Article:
You envisioned the perfect feature. You designed it with an astounding mix of elegance and innovation, and implemented it so cleanly, with illuminating comments and not a single superfluous line of code. Overwhelmed, you print the code just to admire its beauty.
Then you check it into CVS with a commit message of
I understand the fact that many developers (some would say most, but that’s too scary for me to even contemplate) don’t use version control, by why do the ones that do write such crappy commit comments? It’s because they see it as a convenient place to put code, not as the invaluable resource it should be.
Next time you commit, don’t think of the comment as an annoying popup you have to dismiss as quickly as possible; think of how you would describe your change in the release notes for your next production build.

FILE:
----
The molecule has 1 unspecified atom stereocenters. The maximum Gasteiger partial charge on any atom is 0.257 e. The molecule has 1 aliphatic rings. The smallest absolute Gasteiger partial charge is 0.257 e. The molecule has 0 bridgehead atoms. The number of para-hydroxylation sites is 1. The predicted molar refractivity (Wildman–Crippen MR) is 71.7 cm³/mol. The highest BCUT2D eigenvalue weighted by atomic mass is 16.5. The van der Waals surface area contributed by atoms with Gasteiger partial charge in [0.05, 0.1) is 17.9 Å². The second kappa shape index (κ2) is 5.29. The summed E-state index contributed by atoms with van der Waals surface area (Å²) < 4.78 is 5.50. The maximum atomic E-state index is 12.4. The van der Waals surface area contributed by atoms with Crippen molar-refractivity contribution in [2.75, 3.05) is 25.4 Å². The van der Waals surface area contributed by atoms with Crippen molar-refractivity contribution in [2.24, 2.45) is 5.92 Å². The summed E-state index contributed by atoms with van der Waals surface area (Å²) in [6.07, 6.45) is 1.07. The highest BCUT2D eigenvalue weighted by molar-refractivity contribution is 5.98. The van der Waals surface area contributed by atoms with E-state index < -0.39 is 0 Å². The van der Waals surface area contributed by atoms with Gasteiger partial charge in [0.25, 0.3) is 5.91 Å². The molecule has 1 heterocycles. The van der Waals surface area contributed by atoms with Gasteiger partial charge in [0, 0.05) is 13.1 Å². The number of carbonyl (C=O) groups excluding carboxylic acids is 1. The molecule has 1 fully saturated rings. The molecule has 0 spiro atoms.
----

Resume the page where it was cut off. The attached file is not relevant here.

“But you can just get a diff”, you say? That’s naive and perhaps even ignorant. You know how comments in code should help give an overview, maybe explain the why instead of the how? Your CVS comments should act the same way – I should be able to browse the changelogs in FishEye and get an overview of what’s been going on. If I want some detail, I can drop in and check out a diff, but that should be at my discretion, not yours.
Commit messages are your chance to tell the world what you were thinking at the time you wrote your code. Are you sure you want to say
*** empty log message ***